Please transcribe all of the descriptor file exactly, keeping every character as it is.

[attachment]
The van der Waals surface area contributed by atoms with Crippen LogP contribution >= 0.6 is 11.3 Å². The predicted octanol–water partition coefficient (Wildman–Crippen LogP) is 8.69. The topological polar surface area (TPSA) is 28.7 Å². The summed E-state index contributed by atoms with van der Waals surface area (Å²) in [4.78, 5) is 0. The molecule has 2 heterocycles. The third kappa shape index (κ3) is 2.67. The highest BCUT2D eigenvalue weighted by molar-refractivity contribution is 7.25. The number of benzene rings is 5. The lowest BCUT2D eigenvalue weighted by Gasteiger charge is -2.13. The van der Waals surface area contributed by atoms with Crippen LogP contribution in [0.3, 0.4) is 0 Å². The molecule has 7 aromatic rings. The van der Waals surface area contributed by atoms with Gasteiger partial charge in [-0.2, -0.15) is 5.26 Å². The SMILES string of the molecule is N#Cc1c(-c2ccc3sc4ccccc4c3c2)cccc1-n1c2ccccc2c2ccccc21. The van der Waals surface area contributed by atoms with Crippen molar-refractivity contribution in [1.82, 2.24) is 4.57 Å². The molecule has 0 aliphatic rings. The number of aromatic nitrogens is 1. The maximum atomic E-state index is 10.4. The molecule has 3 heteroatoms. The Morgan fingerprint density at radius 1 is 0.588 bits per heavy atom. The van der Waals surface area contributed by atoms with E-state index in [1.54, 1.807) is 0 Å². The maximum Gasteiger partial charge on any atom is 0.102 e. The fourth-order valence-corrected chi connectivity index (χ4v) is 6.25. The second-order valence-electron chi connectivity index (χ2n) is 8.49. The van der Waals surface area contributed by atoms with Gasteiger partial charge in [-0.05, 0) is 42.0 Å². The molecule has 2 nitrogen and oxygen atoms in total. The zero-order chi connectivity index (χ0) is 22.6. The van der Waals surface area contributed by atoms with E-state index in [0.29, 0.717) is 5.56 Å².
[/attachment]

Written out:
The van der Waals surface area contributed by atoms with Crippen LogP contribution >= 0.6 is 11.3 Å². The predicted octanol–water partition coefficient (Wildman–Crippen LogP) is 8.69. The topological polar surface area (TPSA) is 28.7 Å². The summed E-state index contributed by atoms with van der Waals surface area (Å²) in [4.78, 5) is 0. The molecule has 2 heterocycles. The third kappa shape index (κ3) is 2.67. The highest BCUT2D eigenvalue weighted by molar-refractivity contribution is 7.25. The number of benzene rings is 5. The lowest BCUT2D eigenvalue weighted by Gasteiger charge is -2.13. The van der Waals surface area contributed by atoms with Crippen LogP contribution in [0.3, 0.4) is 0 Å². The molecule has 7 aromatic rings. The van der Waals surface area contributed by atoms with Gasteiger partial charge in [-0.2, -0.15) is 5.26 Å². The SMILES string of the molecule is N#Cc1c(-c2ccc3sc4ccccc4c3c2)cccc1-n1c2ccccc2c2ccccc21. The van der Waals surface area contributed by atoms with Crippen molar-refractivity contribution in [1.82, 2.24) is 4.57 Å². The molecule has 0 aliphatic rings. The number of aromatic nitrogens is 1. The maximum atomic E-state index is 10.4. The molecule has 3 heteroatoms. The Morgan fingerprint density at radius 1 is 0.588 bits per heavy atom. The van der Waals surface area contributed by atoms with E-state index in [1.54, 1.807) is 0 Å². The maximum Gasteiger partial charge on any atom is 0.102 e. The fourth-order valence-corrected chi connectivity index (χ4v) is 6.25. The second-order valence-electron chi connectivity index (χ2n) is 8.49. The van der Waals surface area contributed by atoms with Gasteiger partial charge in [-0.05, 0) is 42.0 Å². The molecule has 2 nitrogen and oxygen atoms in total. The zero-order chi connectivity index (χ0) is 22.6. The van der Waals surface area contributed by atoms with E-state index in [0.29, 0.717) is 5.56 Å².